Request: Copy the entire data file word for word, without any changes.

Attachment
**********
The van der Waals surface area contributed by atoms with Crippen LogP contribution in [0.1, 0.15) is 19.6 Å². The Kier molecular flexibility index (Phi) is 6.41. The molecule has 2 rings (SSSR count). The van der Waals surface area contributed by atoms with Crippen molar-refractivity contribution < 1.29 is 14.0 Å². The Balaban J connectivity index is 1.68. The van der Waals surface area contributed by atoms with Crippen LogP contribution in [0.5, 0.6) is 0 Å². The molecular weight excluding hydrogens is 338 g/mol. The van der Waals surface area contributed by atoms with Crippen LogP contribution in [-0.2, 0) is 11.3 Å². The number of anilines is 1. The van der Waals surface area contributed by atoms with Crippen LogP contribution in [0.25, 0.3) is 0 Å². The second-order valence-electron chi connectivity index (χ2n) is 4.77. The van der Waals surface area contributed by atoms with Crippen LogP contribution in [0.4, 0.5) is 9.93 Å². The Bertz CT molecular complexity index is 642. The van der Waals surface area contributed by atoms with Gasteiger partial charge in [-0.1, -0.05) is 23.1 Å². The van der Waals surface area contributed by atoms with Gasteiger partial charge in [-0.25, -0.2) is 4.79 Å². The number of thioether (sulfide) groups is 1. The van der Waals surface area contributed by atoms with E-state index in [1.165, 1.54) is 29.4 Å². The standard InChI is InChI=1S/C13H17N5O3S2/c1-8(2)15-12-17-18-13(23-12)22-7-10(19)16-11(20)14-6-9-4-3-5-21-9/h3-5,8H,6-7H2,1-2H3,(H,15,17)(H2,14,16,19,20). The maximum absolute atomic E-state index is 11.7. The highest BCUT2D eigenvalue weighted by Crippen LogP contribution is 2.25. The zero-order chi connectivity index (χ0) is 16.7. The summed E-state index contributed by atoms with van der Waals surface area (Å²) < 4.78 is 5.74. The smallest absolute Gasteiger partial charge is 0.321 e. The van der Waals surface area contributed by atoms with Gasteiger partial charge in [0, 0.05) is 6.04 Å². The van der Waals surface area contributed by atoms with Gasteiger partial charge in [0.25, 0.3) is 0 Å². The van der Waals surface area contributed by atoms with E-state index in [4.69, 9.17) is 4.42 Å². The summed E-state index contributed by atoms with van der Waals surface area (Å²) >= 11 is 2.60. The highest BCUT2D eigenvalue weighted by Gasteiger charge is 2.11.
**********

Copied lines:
The van der Waals surface area contributed by atoms with Crippen LogP contribution in [0.1, 0.15) is 19.6 Å². The Kier molecular flexibility index (Phi) is 6.41. The molecule has 2 rings (SSSR count). The van der Waals surface area contributed by atoms with Crippen molar-refractivity contribution < 1.29 is 14.0 Å². The Balaban J connectivity index is 1.68. The van der Waals surface area contributed by atoms with Crippen LogP contribution in [0.5, 0.6) is 0 Å². The molecular weight excluding hydrogens is 338 g/mol. The van der Waals surface area contributed by atoms with Crippen LogP contribution in [-0.2, 0) is 11.3 Å². The number of anilines is 1. The van der Waals surface area contributed by atoms with Crippen LogP contribution in [0.25, 0.3) is 0 Å². The second-order valence-electron chi connectivity index (χ2n) is 4.77. The van der Waals surface area contributed by atoms with Crippen LogP contribution in [0.4, 0.5) is 9.93 Å². The Bertz CT molecular complexity index is 642. The van der Waals surface area contributed by atoms with Gasteiger partial charge in [-0.1, -0.05) is 23.1 Å². The van der Waals surface area contributed by atoms with Gasteiger partial charge in [-0.25, -0.2) is 4.79 Å². The number of thioether (sulfide) groups is 1. The van der Waals surface area contributed by atoms with E-state index in [1.165, 1.54) is 29.4 Å². The standard InChI is InChI=1S/C13H17N5O3S2/c1-8(2)15-12-17-18-13(23-12)22-7-10(19)16-11(20)14-6-9-4-3-5-21-9/h3-5,8H,6-7H2,1-2H3,(H,15,17)(H2,14,16,19,20). The maximum absolute atomic E-state index is 11.7. The highest BCUT2D eigenvalue weighted by Crippen LogP contribution is 2.25. The zero-order chi connectivity index (χ0) is 16.7. The summed E-state index contributed by atoms with van der Waals surface area (Å²) < 4.78 is 5.74. The smallest absolute Gasteiger partial charge is 0.321 e. The van der Waals surface area contributed by atoms with Gasteiger partial charge in [0, 0.05) is 6.04 Å². The van der Waals surface area contributed by atoms with Gasteiger partial charge in [0.25, 0.3) is 0 Å². The van der Waals surface area contributed by atoms with E-state index in [4.69, 9.17) is 4.42 Å². The summed E-state index contributed by atoms with van der Waals surface area (Å²) >= 11 is 2.60. The highest BCUT2D eigenvalue weighted by Gasteiger charge is 2.11.